Married with Controlled Folder Access(CFA)

Last Updated on March 2, 2022 by rudyooms

This blog is the second part of the Endpoint Security series.

This part will be about enabling and configuring Microsoft/Windows Defender controlled folder access (CFA) in Intune.

I guess when you haven’t implemented Applocker, this feature can be of good use to you. I decided to create this blog after a question on the Discord WinAdmin/Intune channel on how to exclude the Onedrive Process.

I am going to divide this blog into several parts.

  1. Introduction
  2. Event Logging
  3. Enabling Controlled Folders
  4. Allowing Apps
  5. Adding protected folders
  6. Testing it
  7. Results and Registry Locations
  8. But What About Checkdisk
  9. Conclusion


Of course, you will need to make sure you already have enabled Microsoft defender Antivirus real-time protection. If not? Please do…

Controlled folder access works with a list of trusted apps. Apps that are included in the list of trusted software work as expected. Apps that are not included in the list are prevented from making any changes to files inside protected folders.

Controlled folder access is especially useful when you want to protect the companies documents and information from a ransomware attack. When you are a victim of a ransomware attack, your files could end up being encrypted. When you made sure controlled folder access is enabled and configured, a notification will appear on the Windows 10 device where the untrusted app is attempting to make some changes to your documents which are in a protected folder.

When you want some more security, please take a look at Applocker.

2. Logging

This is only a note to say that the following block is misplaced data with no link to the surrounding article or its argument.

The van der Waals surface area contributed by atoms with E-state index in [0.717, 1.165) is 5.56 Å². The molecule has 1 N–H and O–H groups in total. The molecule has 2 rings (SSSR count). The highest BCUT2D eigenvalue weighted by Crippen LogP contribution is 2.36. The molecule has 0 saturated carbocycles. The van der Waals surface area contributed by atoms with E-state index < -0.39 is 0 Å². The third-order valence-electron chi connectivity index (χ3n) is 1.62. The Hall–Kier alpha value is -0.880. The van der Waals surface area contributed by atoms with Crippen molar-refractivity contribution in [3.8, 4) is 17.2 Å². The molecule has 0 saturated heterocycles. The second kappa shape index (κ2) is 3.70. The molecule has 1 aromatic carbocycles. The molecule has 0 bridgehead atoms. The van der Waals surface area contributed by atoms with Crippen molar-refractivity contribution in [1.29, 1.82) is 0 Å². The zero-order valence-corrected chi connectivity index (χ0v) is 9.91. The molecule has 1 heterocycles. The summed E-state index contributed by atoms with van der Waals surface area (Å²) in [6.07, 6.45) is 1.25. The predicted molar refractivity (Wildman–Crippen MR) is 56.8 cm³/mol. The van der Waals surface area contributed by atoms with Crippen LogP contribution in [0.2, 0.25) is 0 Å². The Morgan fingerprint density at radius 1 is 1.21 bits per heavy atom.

When implementing Controlled Folder access, please make sure you configure it to Audit the events instead of blocking. Also please test it out on some test devices first before turning it on.

You will need to beware of the events which can be triggered when some application is prevented write access to the protected folder.

  • 5007 – Event when settings are changed
  • 1124 – Audit controlled folder access event
  • 1123 – Blocked controlled folder access event

When some process is blocked, it will also end up in the Microsoft Defender protection history.

3. Enabling controlled folders

When using Intune, it’s very easy to enable this feature. You could create a new Settings catalog and just search for the term: Enable Controlled Folder Access (defender)

Like I told you earlier, please configure it to Audit first!

When you prefer to use the settings catalog you can also enable it by setting the enablecontrolledfolderaccess parameter

Set-MpPreference -EnableControlledFolderAccess Enabled

When the controlled folder access is active you will notice the possibility to manually turn it on or off is greyed out.

4. Allowing Applications

And that’s where the discord question comes into play. Onedrive.exe was installed with the user-based installation instead of a machine-wide installer. With the user-based installation, the Onedrive exe file will end up in the user’s profile, and apparently, it will be blocked. When I tested it with onedrive installed with the machine-wide installer, it didn’t have any issues accessing the protected folders.

But how are we going to allow this application? We could try to add a “*” to define a wildcard as username because it’s a tenant wide setting so on each device you have got a different username:


Please take a look at what Microsoft has to say about this:

So how else could we make sure, Onedrive is allowed to access the Onedrive folders? Luckily you are allowed to use system variables like %userprofile%. The only thing you will need to do is change the c:\users\* to %userprofile%

Just like with the option to enable the controlled folder access feature, you could use the settings catalog to allow some additional trusted applications.

Or by using PowerShell:

Add-MpPreference -ControlledFolderAccessAllowedApplications “%userprofile%\ appdata\local\microsoft\onedrive\onedrive.exe